The 15 March 2011 saw consumer groups across the globe celebrating World Consumer Rights Day. To mark this inspiring occasion, former CI President, Professor Anwar Fazal, gives a fascinating account of what consumer action means to him.
Professor Fazal will be addressing the theme of consumer empowerment as a keynote speaker at CI's World Congress, 3-6 May in Hong Kong.
Some 3,500 years ago, the Hittites of Anatolia, which is now in Turkey, had a consumer code relating to food matters. This code had two principles:
'Thou shall not POISON thy neighbour’s fat' – i.e. food should be safe and wholesome.
'Thou shall not BEWITCH thy neighbour’s fat' – i.e. that there should be no cheating or misleading.
These two principles apply as much today as they did then.
The consumer movement is today a world-wide movement, a movement that is active in every continent and in countries in all stages of development. It is a movement that is concerned not only with fair prices and better quality of goods, but also with a whole range of public interest issues that bear on the consumer interest, an interest we all share because we are all consumers. It is not just about choice but also about needs and justice.
The earliest United Nations involvement is by Mr. M. Ganji, Special Rapporteur of the UN Commission on Human Rights who aptly stated in his 1975 report that “People must know and assert their rights as consumers, if they are to get the maximum benefit from the development process.”
The movement further attracted the attention of the United Nations through a resolution of the Economic and Social Council adopted in August, 1977, which stated that the “benefits of development measures aimed at raising the standard of living and improving the quality of life of the people of the world would be enhanced if they were accompanied by adequate measures for the protection of individual consumers.”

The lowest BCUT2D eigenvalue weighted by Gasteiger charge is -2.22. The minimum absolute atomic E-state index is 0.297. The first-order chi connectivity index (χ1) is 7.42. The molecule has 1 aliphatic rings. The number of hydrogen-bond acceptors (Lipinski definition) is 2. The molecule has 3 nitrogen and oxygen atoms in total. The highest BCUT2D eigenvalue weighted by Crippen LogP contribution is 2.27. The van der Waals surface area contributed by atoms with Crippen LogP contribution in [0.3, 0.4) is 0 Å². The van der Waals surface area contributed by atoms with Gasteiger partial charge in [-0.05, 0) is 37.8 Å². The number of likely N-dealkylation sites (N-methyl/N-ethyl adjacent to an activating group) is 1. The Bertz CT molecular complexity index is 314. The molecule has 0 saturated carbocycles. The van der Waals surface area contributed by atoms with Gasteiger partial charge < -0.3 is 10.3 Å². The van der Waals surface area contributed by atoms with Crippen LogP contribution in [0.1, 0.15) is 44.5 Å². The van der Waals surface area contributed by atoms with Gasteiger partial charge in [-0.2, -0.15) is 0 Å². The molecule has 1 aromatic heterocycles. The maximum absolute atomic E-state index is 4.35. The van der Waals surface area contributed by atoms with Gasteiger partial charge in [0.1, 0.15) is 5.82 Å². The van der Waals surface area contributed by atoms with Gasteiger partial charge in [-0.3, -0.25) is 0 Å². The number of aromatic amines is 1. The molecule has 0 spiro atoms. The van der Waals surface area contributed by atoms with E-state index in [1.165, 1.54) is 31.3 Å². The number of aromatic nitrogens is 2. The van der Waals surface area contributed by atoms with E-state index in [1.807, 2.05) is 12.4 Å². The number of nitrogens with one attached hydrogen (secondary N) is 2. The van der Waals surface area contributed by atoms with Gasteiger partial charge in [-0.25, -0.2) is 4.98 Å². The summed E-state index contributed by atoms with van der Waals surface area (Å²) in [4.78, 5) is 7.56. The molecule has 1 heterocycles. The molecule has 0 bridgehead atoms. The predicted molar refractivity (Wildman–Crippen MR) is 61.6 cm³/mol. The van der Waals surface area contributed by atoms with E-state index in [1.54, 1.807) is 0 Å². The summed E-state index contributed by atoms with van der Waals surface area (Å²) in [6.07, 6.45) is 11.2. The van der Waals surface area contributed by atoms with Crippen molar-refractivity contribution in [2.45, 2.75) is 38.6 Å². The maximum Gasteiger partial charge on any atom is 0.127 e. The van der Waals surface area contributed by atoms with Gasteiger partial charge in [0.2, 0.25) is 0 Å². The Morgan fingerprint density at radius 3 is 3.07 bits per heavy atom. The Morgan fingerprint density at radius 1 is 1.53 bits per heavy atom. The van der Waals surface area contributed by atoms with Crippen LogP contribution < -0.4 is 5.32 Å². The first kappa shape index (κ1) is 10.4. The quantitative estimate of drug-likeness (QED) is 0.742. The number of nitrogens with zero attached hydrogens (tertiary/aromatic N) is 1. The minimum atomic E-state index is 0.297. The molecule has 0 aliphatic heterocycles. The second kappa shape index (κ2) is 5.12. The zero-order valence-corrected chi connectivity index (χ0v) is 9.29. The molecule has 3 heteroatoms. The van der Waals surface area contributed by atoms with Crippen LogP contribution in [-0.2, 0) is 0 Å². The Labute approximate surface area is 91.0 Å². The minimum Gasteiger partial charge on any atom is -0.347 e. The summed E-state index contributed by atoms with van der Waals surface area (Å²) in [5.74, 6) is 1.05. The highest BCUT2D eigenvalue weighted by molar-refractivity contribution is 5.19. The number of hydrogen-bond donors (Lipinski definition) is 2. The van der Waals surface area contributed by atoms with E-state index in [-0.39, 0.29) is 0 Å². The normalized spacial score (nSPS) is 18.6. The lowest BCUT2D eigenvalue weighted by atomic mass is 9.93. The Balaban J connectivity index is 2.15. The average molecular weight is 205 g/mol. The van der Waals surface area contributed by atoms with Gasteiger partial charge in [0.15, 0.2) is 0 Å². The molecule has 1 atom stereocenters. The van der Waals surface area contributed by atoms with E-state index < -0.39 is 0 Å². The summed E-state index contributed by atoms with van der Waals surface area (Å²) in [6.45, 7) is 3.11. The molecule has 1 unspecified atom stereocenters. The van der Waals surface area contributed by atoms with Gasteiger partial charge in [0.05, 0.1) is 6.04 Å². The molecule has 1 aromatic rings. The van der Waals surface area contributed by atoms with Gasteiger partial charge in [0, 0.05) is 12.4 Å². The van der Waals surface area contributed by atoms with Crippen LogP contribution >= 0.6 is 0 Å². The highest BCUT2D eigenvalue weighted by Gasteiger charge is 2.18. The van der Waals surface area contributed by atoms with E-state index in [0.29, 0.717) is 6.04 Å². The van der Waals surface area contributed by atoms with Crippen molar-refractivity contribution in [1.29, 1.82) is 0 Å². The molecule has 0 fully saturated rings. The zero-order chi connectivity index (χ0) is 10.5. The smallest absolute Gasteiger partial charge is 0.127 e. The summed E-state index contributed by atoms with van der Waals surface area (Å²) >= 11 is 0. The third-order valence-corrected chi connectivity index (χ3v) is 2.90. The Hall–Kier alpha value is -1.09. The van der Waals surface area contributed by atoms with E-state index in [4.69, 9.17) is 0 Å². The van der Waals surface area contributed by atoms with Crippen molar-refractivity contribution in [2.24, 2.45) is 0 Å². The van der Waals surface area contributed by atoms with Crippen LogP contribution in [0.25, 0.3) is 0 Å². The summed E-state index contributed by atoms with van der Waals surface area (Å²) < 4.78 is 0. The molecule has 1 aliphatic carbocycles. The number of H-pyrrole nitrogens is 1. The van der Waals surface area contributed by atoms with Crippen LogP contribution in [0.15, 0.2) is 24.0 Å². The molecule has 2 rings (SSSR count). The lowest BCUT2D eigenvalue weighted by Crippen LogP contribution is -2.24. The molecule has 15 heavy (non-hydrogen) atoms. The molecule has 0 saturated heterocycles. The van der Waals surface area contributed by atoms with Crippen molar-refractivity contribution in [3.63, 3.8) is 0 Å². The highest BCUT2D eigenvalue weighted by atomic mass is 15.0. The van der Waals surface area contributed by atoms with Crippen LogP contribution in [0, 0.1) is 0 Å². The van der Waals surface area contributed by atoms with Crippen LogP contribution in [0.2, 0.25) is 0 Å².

On 9 April 1986, 25 years ago, the United Nations General Assembly adopted the “Guidelines for Consumer Protection” by consensus through General Assembly resolution 39/248.
The International Organisation of Consumer Unions (IOCU) (now called Consumers International), played a pivotal role and this paper expounds on a strategy framework that involved 'rights' and 'responsibilities'.
The ‘Rights’ Approach
The systematic elaboration of the rights of consumers was first inspired by the US President John F. Kennedy’s historic message to the US Congress on March 15, 1962. In that message, the US President had defined four basic rights of consumers – the right to safety, choice, information and to be heard.
In 1974, the newly established IOCU Regional Office for Asia and the Pacific received a small seed grant of US$500 from the United Nations Educational, Scientific & Cultural Organisation (UNESCO) to develop consumer education materials. As the first and newly appointed Regional Director, I felt the need for a 'rights' approach and decided to do a series of posters on consumer rights as my flagship for my advocacy work.
I had noted that already by that time, two more consumer rights had become accepted among consumers especially as a result of advocacy in Europe – that of right to consumer education and consumer redress.
Further, with the historic 1972 Stockholm World Consumer Congress held after the historic United Nations World Conference on the Environment, IOCU had become increasingly concerned with ‘Green’ issues and I added “the right to a healthy environment” as the seventh right.
The eighth right, that of ‘having consumer basic needs met’ was enunciated in one of my first major speeches as the newly elected President of IOCU on January 2, 1979 at the opening of the pioneering first international workshop on “Consumer Education through Radio” held at the Asia-Pacific Institute of Broadcasting (AIBD) and funded by the government of New Zealand through the efforts of Consumers Institute, New Zealand. The idea behind this right came to me from the ‘basic needs’ approach that was then being promoted by the International Labour Organisation (ILO).